But for all of this novel’s allusion to art – and there are plenty of references to both high-brow (& Sons is the umpteenth novel I’ve read recently that namechecks the work of American poet Emily Dickinson) and low-brow or recently pop-culture invested (yes, there are a couple of nods to the Harry Potter books) – the book is really a mishmash between the art of two New York-based Jonathans: Franzen and Lethem. The novel has that Franzen-esque quality as & Sons is about family and the bonds between fathers and sons, as well as wives and lovers, but, by exactly page 200 of a more than 400 page book, it turns into something out of the fabulism of Lethem’s work, as a science-fiction-y subplot about cloning rears its head (and is a little hard to take seriously, though author Gilbert seems to want the reader to do exactly that).
And & Sons is also a novel about death: it opens and closes with the funeral of two different people, one of whom is unexpected, in a bit of a twist ending for the book. Fancifully, & Sons is also about the death of integrity, as there’s a plot point around the fake recreation of Ampersand’s first draft as perpetuated by its author so that he can get a little extra money by selling off his papers and drafts to an archive for the highest sum possible.
A little more disappointingly, & Sons is also a novel about the bonds of friendship – but its treatment of this angle is a little more surface-based and doesn’t really plum to great lengths, other than by introducing a character to whom A. N. Dyer writes to throughout his life. The letters are reproduced in handwritten scrawl, so if I have any advice, it is this: If you plan to read this novel, buy it in hardcover. The reproduction of those letters might be hard to read on a Kindle or other tablet device. Even I, the slightly visually impaired – I wear glasses – had a tough time with the scrawl of the handwriting in these passages.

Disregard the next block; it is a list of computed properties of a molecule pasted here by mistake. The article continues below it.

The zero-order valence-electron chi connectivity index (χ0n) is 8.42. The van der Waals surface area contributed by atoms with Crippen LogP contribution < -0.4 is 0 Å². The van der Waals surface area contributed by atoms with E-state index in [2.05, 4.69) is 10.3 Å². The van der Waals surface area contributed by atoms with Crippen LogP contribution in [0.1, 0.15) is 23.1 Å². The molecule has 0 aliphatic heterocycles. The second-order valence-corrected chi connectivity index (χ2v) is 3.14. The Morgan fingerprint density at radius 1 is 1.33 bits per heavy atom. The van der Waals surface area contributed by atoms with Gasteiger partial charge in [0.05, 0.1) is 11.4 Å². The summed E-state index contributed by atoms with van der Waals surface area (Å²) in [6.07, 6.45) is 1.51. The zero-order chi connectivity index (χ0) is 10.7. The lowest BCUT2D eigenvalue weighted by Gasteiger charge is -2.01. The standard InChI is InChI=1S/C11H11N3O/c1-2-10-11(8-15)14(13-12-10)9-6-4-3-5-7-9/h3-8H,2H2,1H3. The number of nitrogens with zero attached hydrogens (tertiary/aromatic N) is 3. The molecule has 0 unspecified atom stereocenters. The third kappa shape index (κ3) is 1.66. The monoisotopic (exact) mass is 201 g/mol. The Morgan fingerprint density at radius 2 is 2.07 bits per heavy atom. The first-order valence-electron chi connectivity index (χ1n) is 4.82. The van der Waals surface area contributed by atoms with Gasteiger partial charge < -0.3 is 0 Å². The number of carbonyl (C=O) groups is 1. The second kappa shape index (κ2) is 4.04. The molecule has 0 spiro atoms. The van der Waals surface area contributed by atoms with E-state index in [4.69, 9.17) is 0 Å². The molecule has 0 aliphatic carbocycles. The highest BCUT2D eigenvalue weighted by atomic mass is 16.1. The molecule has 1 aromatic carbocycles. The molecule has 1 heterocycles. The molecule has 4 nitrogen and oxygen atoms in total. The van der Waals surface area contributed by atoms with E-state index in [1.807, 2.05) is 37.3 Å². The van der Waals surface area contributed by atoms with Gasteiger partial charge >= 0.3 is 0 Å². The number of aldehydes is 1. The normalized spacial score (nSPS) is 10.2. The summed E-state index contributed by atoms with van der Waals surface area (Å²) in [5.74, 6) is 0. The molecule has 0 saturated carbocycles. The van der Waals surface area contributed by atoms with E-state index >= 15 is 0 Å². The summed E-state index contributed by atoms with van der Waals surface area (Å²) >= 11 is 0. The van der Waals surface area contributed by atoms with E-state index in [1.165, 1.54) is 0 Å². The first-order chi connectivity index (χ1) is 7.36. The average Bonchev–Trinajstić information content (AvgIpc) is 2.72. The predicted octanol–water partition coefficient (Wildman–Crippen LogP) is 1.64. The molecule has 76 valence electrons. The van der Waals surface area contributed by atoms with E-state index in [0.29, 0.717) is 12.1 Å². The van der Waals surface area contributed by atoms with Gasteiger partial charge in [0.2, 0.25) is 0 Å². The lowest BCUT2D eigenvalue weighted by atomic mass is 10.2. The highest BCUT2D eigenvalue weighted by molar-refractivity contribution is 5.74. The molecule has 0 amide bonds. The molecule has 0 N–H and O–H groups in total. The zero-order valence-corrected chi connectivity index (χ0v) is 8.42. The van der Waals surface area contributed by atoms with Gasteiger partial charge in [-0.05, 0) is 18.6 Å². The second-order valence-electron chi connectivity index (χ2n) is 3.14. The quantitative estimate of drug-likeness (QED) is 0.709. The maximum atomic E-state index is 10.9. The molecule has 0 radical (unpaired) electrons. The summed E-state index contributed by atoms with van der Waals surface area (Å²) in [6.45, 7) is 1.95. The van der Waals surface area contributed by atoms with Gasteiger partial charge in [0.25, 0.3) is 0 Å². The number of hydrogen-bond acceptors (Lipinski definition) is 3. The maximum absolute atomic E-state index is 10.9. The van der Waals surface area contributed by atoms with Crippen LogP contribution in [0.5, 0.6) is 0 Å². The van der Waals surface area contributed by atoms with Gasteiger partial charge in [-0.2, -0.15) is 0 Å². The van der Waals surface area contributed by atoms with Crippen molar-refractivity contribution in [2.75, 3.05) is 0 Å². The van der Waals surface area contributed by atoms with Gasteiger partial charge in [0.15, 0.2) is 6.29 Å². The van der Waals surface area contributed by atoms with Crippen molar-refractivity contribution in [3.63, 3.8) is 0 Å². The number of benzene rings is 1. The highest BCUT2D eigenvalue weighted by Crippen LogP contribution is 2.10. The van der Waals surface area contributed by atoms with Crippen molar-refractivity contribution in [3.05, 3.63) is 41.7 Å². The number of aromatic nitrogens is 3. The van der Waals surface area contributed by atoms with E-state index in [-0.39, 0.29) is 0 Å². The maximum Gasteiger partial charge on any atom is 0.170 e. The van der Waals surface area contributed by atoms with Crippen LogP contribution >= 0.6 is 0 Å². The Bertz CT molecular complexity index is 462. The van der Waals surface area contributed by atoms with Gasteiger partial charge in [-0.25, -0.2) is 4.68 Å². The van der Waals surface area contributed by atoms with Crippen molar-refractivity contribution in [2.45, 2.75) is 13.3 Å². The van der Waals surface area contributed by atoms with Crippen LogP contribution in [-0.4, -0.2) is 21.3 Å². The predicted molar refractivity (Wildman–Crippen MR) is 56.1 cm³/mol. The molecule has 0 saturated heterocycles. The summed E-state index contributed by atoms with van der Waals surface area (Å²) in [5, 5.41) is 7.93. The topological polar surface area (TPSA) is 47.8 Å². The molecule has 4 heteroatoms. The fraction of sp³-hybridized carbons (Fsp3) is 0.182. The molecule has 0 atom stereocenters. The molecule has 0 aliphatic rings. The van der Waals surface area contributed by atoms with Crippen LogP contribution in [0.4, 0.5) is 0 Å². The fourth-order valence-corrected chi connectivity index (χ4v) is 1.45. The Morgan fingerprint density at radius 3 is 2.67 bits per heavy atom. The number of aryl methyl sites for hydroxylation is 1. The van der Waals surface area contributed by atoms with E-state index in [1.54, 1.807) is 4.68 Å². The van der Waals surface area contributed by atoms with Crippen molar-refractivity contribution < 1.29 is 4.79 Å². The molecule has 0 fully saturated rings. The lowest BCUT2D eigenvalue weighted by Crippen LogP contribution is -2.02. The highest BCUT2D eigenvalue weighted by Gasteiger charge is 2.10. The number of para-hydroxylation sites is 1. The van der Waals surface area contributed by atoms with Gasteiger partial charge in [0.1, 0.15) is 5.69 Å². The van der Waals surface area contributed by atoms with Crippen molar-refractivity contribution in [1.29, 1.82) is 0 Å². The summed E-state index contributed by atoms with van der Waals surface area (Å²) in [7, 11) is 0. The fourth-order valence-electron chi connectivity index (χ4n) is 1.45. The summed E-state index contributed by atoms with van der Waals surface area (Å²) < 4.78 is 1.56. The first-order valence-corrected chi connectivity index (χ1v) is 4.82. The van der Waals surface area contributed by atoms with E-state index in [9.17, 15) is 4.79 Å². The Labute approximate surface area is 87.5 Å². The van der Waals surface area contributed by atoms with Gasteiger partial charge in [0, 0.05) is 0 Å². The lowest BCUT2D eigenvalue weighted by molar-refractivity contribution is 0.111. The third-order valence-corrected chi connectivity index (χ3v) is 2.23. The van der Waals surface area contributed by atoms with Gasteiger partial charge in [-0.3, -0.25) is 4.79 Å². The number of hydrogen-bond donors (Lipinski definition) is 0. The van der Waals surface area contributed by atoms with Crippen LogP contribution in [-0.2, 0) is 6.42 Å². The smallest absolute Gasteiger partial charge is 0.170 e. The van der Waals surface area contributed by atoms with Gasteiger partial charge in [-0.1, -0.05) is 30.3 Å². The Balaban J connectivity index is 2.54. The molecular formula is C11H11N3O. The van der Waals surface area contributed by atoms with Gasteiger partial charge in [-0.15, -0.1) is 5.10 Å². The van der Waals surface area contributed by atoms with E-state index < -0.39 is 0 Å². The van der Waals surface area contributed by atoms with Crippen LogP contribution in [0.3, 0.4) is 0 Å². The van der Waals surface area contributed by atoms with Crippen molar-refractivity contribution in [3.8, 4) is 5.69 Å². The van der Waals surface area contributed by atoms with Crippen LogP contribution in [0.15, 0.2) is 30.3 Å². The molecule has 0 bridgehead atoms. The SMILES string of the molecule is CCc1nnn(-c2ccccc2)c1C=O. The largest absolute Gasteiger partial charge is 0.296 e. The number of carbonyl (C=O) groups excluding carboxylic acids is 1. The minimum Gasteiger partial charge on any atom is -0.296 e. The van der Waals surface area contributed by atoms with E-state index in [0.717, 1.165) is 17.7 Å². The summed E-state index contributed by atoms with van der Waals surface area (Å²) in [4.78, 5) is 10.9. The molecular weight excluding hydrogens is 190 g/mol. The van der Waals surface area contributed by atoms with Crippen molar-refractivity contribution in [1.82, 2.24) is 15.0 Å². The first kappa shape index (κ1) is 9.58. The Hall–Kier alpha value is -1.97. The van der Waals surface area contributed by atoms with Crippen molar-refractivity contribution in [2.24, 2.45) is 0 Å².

& Sons is also a novel that is worth more as parts rather than its sum. One of the book’s best passages comes in the middle as an uncle and nephew, roughly the same age being both late teenagers, scour Central Park looking for a particular hot pretzel maker whose creations are divine and to die for. In that sense, & Sons is really a book about – though it is about many, many things as alluded to above – searching for authenticity and quality, even in the smallest of places. And, yes, if I haven’t already mentioned this, it is a very flavorful tome about the wonders and pitfalls of living in New York: even the book cover presents a view of Manhattan overlooking Central Park, and the book succeeds as a capsule of a particular place in a particular time, post-9/11 and post-tragedy.